10 Ways to Enjoy Doing Nothing
Advice on how to switch off―no thoughts of your to-do list―from a man who has devoted his career to the idyllic art of idling.
6. Bring back Sundays. Many religions still observe a Sabbath, whether it’s Friday, Saturday, or Sunday. And for a long time secular society embraced Sundays as a day of rest, too. But now Sundays are as busy and stress-filled as any other day. Having a day of rest was a very practical idea: We were excused from all labor and devoted ourselves to pleasure and family. Take that ancient wisdom to heart and declare at least one day of the week as a do-nothing day. Don’t clean the house or do the laundry; don’t get in the car. Stay home and eat chocolate and drink wine. Be kind to yourself.
7. Lie in a field. Doing nothing is profoundly healing―to yourself and to the planet. It is precisely our restless activity that has caused the environmental crisis. So do some good by taking a break from “doing” and go and lie on your back in a field. Listen to the birds and smell the grass.
8. Gaze at the clouds. Don’t have a field nearby? Doing nothing can easily be dignified by calling it “cloud spotting.” It gives a purpose to your dawdling. Go outside and look up at the ever-changing skies and spot the cirrus and the cumulonimbus.
9. Take a nap. To indulge in a siesta after lunch is the most wonderful luxury: It softens tempers and guards against grumpiness. Yet our culture has decided that naps are for wimps. A nap is acceptable only if it is called a “power nap”―a short doze that is supposed to return you to the office with more energy to kick some ass. But you should nap, not for the profit of a corporation but for your own health. Research has shown that a daily snooze can reduce the risk of heart attack. And just knowing you’re going to sleep after lunch seems to make the morning less stressful. If curling up in your office isn’t an option, go somewhere quiet, like a church or a park bench, and close your eyes for even just five minutes.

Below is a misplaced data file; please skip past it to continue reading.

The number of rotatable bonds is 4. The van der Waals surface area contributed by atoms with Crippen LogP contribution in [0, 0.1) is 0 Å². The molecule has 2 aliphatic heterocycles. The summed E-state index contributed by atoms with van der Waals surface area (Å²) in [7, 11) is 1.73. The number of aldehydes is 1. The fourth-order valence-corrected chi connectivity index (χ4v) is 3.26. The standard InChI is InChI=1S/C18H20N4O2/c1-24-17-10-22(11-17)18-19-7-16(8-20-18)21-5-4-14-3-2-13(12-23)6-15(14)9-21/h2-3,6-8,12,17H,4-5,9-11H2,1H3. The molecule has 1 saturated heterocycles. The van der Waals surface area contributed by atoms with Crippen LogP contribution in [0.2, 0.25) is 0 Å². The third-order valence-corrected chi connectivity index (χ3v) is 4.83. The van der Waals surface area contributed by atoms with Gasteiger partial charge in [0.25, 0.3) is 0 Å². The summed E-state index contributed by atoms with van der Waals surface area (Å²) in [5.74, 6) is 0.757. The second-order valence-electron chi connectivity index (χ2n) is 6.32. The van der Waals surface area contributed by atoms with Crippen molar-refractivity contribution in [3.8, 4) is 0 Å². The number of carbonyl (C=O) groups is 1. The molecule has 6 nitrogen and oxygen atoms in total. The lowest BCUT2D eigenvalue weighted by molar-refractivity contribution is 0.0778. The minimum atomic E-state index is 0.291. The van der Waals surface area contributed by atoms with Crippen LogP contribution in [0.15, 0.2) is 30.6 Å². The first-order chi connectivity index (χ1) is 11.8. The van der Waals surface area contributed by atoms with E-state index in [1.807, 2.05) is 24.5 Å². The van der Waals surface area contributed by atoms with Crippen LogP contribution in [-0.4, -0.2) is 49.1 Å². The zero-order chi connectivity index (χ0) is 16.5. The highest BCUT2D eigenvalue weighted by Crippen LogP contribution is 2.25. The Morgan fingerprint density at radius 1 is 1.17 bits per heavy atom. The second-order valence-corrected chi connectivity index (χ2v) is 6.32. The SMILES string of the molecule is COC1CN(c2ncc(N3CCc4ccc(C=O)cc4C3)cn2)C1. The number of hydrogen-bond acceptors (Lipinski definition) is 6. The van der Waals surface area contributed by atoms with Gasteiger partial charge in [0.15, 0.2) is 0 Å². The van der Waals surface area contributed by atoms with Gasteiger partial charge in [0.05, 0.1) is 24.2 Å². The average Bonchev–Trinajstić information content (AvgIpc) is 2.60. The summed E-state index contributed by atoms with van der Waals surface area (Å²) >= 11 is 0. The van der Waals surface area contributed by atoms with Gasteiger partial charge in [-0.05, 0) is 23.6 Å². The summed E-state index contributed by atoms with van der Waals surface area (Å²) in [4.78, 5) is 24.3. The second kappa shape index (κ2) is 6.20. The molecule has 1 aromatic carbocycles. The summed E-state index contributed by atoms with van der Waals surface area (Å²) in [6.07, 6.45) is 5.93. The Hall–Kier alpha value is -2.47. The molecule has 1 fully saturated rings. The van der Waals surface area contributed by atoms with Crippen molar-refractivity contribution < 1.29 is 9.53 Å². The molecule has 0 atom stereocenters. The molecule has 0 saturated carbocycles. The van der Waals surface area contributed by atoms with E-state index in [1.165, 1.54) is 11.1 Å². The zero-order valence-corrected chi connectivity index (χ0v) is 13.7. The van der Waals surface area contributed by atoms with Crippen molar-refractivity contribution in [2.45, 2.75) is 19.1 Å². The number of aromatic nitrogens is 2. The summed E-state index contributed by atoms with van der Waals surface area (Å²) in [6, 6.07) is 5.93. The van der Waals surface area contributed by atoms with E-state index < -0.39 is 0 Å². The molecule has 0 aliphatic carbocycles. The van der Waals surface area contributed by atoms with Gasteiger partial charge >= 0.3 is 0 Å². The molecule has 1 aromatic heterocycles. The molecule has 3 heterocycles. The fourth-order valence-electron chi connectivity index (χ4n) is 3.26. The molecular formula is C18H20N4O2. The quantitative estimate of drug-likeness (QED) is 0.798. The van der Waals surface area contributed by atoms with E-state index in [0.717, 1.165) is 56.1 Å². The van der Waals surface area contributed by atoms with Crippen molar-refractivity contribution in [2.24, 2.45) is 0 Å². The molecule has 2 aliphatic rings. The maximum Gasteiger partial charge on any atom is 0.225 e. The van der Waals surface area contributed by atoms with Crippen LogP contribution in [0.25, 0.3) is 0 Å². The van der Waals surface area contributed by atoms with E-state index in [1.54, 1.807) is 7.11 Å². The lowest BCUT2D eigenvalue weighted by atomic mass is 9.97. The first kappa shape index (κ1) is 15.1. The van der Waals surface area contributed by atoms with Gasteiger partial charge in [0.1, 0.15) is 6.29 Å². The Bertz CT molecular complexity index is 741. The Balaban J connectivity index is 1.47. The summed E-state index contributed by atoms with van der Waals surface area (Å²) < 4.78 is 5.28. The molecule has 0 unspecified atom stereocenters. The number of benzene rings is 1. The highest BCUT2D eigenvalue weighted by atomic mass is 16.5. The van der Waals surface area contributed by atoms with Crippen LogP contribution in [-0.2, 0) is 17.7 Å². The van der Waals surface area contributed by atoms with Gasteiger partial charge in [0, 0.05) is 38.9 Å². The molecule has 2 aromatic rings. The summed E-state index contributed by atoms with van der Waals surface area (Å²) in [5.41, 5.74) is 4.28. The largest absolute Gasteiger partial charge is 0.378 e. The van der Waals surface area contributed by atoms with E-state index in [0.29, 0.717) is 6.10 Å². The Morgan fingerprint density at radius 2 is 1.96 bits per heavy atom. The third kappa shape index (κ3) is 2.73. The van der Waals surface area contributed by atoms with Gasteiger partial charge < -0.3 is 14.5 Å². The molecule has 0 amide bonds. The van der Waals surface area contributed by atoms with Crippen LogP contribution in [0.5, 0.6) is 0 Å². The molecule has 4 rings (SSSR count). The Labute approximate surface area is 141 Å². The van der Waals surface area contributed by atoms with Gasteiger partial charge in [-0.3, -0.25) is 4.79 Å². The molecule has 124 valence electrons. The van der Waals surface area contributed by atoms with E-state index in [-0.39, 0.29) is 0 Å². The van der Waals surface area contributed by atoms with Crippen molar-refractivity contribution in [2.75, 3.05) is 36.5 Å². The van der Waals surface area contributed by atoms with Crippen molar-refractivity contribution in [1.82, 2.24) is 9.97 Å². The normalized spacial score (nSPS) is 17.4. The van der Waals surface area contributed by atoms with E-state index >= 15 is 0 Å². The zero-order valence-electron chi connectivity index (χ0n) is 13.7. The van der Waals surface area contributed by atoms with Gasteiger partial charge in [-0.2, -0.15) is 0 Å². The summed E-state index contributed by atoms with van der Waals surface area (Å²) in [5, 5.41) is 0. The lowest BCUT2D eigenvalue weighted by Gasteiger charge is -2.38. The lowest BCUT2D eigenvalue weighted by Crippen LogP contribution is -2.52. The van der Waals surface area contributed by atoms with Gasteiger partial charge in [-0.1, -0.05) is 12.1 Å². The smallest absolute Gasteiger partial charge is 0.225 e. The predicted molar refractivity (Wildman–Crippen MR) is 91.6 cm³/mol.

10. Pretend to meditate. For us westerners, meditation is an accepted way of doing nothing. Tell everyone you’re going to meditate, then go into your bedroom, shut the door, and stare out the window or read or lie down for half an hour. You have excused yourself from household tasks and can indulge in contemplation, reflection, and that underrated pleasure, thinking, without fear of disapproval.